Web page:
- The Oxford Handbooks in Criminology and Criminal Justice
- The Oxford Handbook of Offender Decision Making
- Editors’ Introduction
- Rational Choice Theory, Heuristics, and Biases
- Evolutionary Approaches to Rational Choice
- Multiple Interpretations of Rationality in Offender Decision Making
- Situational Crime Prevention and Offender Decision Making
- Biosocial Criminology and Models of Criminal Decision Making
- Perceptual Deterrence
- Game Theory
- Dual-Process Models of Criminal Decision Making
- Personality and Offender Decision Making: The Theoretical, Empirical, and Practical Implications for Criminology
- Temporal Discounting, Present Orientation, and Criminal Deterrence
- The Role of Moral Beliefs, Shame, and Guilt in Criminal Decision Making: An Overview of Theoretical Frameworks and Empirical Results
- Neural Mechanisms of Criminal Decision Making in Adolescence: The Roles of Executive Functioning and Empathy
- Social Learner Decision Making: Matching Theory as a Unifying Framework for Recasting a General Theory
- Victim Selection
- Co-offending and Co-offender Selection
- Informal Guardians and Offender Decision Making
- Police and Offender Choices: A Framework
- Crime Location Choice: State of the Art and Avenues for Future Research
- High Stakes: The Role of Weapons in Offender Decision Making
- The Effect of Alcohol and Arousal on Criminal Decision Making
- Emotions in Offender Decision Making
- Experimental Designs in the Study of Offender Decision Making
- Observational Methods of Offender Decision Making
- Understanding Offender Decision Making Using Surveys, Interviews, and Life Event Calendars
- Simulating Crime Event Decision Making: Agent-Based Social Simulations in Criminology
- Modeling Offender Decision Making with Secondary Data
- “Deciding” to Kill: Understanding Homicide Offenders’ Decision Making
- Cold-Blooded and Badass: A “Hot/Cool” Approach to Understanding Carjackers’ Decisions
- The Reasoning Sex Offender
- Burglary Decisions
- Offender Decision Making in Corporate and White-Collar Crime
- Organized Crime and Protection Rackets
Abstract and Keywords
Theory has suggested that between-individual differences in decision making can be used to explain criminal offending. Individuals who commit crime have been described as lacking willpower or as too present oriented, leading them to think in the here and now. In this chapter, temporal discounting is proposed as one way to explain how an individual may consider immediate rewards and underweight future sanction costs, allowing criminal behavior in the present to become a rational choice under expected utility theory. This chapter provides an overview of temporal orientation as it is related to the discounted utility model and describes how these concepts may have implications for the celerity principle of deterrence.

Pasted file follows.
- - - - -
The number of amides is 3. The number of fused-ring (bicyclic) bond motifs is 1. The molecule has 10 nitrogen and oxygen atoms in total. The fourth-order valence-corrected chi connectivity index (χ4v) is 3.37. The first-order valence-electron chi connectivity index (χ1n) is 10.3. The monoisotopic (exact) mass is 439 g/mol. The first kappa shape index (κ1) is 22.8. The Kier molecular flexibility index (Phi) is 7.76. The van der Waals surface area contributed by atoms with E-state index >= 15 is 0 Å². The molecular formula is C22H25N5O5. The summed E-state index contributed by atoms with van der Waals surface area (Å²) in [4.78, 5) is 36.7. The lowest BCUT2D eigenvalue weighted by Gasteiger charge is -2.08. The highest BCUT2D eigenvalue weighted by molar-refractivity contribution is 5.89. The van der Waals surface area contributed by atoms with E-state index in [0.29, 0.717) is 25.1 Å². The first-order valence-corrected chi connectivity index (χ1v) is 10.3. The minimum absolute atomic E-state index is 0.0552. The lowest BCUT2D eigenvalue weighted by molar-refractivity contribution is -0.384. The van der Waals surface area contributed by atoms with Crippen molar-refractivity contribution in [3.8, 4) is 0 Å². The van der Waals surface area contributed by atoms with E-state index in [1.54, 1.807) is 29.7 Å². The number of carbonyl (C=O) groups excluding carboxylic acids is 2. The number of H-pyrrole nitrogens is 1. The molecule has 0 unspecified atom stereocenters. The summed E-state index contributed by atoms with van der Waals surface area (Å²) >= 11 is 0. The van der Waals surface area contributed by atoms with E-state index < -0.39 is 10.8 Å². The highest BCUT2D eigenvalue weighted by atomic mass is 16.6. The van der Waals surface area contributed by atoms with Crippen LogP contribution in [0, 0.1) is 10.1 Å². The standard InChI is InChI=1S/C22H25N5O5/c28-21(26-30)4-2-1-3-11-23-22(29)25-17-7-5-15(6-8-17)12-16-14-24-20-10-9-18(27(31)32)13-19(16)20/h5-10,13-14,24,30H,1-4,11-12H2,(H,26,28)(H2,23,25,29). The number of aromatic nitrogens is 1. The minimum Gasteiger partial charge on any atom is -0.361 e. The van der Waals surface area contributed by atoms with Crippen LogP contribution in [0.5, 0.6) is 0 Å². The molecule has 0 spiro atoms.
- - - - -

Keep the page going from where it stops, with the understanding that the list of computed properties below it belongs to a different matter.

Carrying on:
Chae Mamayek is a doctoral student in the Department of Criminology and Criminal Justice at the University of Maryland. Her research interests include offender decision making, statistical methodology, deterrence, and public policy.
Ray Paternoster is a professor in the Department of Criminology and Criminal Justice at the University of Maryland. He is interested in rational choice models of offender decision making, the transition from adolescence to adulthood, desistance theory and research, and issues related to capital punishment.
Thomas A. Loughran is Associate Professor in the Department of Criminology and Criminal Justice at the University of Maryland. His research interests include offender decision making and deterrence, illegal market participation, public policy, and methods for inferring treatment effects from nonexperimental data.
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